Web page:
Drake Jackson, Kentucky C

There’s a pretty obvious reason Kentucky has been so reliant on its between-the-tackles ground game for the last few years. It’s because they had guys like Jackson who cleared space for a bevy of backs. Jackson didn’t get the notoriety of Landon Dickerson, but he could easily match his NFL production. Among FBS centers, Jackson was 1 of 3 who PFF graded in the top 15 in run blocking and pass blocking. That’s why he was No. 2 among PFF’s most valuable centers in 2020.

Jackson helped himself at the Senior Bowl with some quality reps on Day 2 defensive tackle prospect Marvin Wilson. Well, not that he should’ve had any questions about his ability to hold up against elite interior defensive linemen. Jackson only allowed 1 sack in 1,189 pass block snaps in his career. That should’ve quieted any notion that Jackson was 1-dimensional because of the run-heavy offense he played in.

So why won’t he be picked in the first few rounds? It’s partially a position thing. Last year, Cesar Ruiz was the only center drafted in the first 2 rounds. In 2019, there were only 3 centers drafted in the first 5 rounds.

Surprisingly, Mel Kiper Jr. only has Jackson as his No. 8 center. Apparently, the jury is still out on the guy who started 44 consecutive games in the SEC en route to All-America honors. Consider that all the more reason a motivated Jackson will take care of a team’s center needs for the next 10 years.

Bobby Brown, Texas A&M DL

The Aggies have had 3 defensive linemen drafted in the last 2 years, and for good reason. Mike Elko’s system has been fantastic at developing the position. The latest benefactor is Brown, who quietly established himself as one of the country’s more versatile interior linemen. PFF graded him No. 26 against the run among Power 5 interior defenders. In just 9 games, he had a sack in 6 of them … including 1 that may or may not have (but definitely did) result in a celebration injury:

Hey, it happens. So what if he missed a game for that. He bounced back and was a huge part of A&M’s No. 2 run defense.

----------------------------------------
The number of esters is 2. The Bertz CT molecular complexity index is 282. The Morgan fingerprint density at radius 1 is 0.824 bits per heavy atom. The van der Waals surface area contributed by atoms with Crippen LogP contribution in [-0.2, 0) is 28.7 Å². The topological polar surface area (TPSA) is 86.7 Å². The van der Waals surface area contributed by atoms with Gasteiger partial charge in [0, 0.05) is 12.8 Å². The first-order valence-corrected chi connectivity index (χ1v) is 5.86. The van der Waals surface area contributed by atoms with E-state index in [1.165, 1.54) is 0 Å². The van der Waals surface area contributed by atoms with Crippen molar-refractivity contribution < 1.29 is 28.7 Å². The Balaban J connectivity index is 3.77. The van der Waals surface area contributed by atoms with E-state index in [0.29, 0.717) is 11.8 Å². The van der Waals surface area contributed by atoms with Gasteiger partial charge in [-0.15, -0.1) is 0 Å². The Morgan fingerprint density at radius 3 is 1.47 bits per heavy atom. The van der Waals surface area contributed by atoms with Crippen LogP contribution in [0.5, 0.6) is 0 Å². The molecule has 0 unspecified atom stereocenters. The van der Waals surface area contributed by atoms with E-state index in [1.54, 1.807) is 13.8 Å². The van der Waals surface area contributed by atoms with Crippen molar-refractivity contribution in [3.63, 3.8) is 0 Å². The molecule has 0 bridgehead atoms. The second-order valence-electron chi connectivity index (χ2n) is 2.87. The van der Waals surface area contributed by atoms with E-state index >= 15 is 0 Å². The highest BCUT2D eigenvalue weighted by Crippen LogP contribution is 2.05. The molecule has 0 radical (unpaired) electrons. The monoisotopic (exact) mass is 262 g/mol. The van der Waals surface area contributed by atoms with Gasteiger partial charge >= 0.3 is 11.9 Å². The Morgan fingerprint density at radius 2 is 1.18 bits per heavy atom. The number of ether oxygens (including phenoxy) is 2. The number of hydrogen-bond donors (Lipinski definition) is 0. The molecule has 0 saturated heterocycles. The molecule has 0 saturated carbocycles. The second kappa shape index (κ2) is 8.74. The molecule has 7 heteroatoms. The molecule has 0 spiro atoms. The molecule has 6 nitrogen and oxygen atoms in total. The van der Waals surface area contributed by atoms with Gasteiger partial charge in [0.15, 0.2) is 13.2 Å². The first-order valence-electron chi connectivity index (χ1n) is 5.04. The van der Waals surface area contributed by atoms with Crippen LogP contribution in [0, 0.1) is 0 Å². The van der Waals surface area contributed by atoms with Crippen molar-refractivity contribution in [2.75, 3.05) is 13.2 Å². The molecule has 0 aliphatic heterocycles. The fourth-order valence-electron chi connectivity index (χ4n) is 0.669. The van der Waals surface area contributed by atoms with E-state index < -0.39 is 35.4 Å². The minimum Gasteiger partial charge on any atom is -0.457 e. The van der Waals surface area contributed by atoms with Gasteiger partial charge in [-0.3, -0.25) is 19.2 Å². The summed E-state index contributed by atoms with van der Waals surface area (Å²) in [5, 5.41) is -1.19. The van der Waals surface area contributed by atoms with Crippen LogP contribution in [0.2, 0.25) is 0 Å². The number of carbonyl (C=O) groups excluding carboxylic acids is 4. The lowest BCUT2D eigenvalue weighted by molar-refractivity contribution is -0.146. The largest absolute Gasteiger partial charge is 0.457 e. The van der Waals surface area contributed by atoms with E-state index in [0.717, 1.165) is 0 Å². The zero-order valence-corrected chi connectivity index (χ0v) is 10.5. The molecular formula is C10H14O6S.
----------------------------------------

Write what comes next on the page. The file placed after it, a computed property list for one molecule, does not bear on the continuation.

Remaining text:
As for Brown’s next-level potential, it’s there. Yes, the motor is a question. Brown has some reps where he looks like he’s taking plays off, which he could get away with playing around such a talented group up front. Doesn’t it seem like that’s the case for most interior defensive linemen, though?

In a draft that’s seemingly void of top-end defensive line talent, teams could wait on addressing that need. It’s surprising that neither Kiper nor Todd McShay have Brown among their top 10 defensive tackles. Brown might not be as elite of a pass-rusher as a Christian Barmore, but he’s got the skillset to become an every-down player at the next level.

K.J. Britt, Auburn LB

It’s a bummer that Britt didn’t really get much of a season in 2020. He entered the season as one of the top linebackers in America after passing on the NFL Draft. Nobody will deny his run-stuffing abilities. Coming into 2020, no SEC player had a better grade against the run than Britt, and only Nick Bolton had a better overall grade.

But then the thumb injury happened and his pre-draft season was derailed. Britt only played in 2 games, which essentially meant that he only got 1 season as a full-time starter. That’s the knock for Britt, who would’ve benefitted greatly from getting another full season of reps in Kevin Steele’s defense.

The good news is that he impressed at the Senior Bowl. PFF had Britt graded as the second-best defender in coverage, and as he often does, he made a big-time play in the run game: